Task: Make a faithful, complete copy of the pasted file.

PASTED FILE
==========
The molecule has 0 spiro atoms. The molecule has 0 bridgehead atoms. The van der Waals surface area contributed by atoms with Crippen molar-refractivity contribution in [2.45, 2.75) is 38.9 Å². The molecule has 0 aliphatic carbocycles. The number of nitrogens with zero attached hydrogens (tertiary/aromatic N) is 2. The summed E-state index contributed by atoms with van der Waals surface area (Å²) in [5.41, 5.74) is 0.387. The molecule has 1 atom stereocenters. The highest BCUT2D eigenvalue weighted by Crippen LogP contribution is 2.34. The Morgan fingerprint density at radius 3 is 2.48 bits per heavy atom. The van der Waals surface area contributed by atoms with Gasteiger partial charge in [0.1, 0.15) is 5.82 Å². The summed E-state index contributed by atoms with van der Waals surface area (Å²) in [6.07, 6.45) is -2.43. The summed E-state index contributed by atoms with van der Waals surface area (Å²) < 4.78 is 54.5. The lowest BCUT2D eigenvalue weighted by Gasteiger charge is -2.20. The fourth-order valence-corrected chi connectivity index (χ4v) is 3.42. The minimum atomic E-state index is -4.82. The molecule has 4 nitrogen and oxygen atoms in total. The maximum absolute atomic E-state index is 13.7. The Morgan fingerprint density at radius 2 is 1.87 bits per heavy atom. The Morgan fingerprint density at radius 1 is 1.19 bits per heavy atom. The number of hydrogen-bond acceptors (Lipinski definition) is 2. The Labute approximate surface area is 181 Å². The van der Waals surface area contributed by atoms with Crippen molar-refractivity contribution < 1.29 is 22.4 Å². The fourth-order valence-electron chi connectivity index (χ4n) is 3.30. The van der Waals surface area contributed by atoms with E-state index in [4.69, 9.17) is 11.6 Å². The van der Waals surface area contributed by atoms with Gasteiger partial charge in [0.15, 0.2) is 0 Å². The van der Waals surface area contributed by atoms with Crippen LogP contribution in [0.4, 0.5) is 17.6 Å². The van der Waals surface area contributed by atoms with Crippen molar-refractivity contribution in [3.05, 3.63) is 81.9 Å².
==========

The molecule has 0 spiro atoms. The molecule has 0 bridgehead atoms. The van der Waals surface area contributed by atoms with Crippen molar-refractivity contribution in [2.45, 2.75) is 38.9 Å². The molecule has 0 aliphatic carbocycles. The number of nitrogens with zero attached hydrogens (tertiary/aromatic N) is 2. The summed E-state index contributed by atoms with van der Waals surface area (Å²) in [5.41, 5.74) is 0.387. The molecule has 1 atom stereocenters. The highest BCUT2D eigenvalue weighted by Crippen LogP contribution is 2.34. The Morgan fingerprint density at radius 3 is 2.48 bits per heavy atom. The van der Waals surface area contributed by atoms with Gasteiger partial charge in [0.1, 0.15) is 5.82 Å². The summed E-state index contributed by atoms with van der Waals surface area (Å²) in [6.07, 6.45) is -2.43. The summed E-state index contributed by atoms with van der Waals surface area (Å²) < 4.78 is 54.5. The lowest BCUT2D eigenvalue weighted by Gasteiger charge is -2.20. The fourth-order valence-corrected chi connectivity index (χ4v) is 3.42. The minimum atomic E-state index is -4.82. The molecule has 4 nitrogen and oxygen atoms in total. The maximum absolute atomic E-state index is 13.7. The Morgan fingerprint density at radius 2 is 1.87 bits per heavy atom. The Morgan fingerprint density at radius 1 is 1.19 bits per heavy atom. The number of hydrogen-bond acceptors (Lipinski definition) is 2. The Labute approximate surface area is 181 Å². The van der Waals surface area contributed by atoms with Crippen molar-refractivity contribution < 1.29 is 22.4 Å². The fourth-order valence-electron chi connectivity index (χ4n) is 3.30. The van der Waals surface area contributed by atoms with E-state index in [4.69, 9.17) is 11.6 Å². The van der Waals surface area contributed by atoms with Gasteiger partial charge in [0.15, 0.2) is 0 Å². The van der Waals surface area contributed by atoms with Crippen LogP contribution in [0.4, 0.5) is 17.6 Å². The van der Waals surface area contributed by atoms with Crippen molar-refractivity contribution in [3.05, 3.63) is 81.9 Å².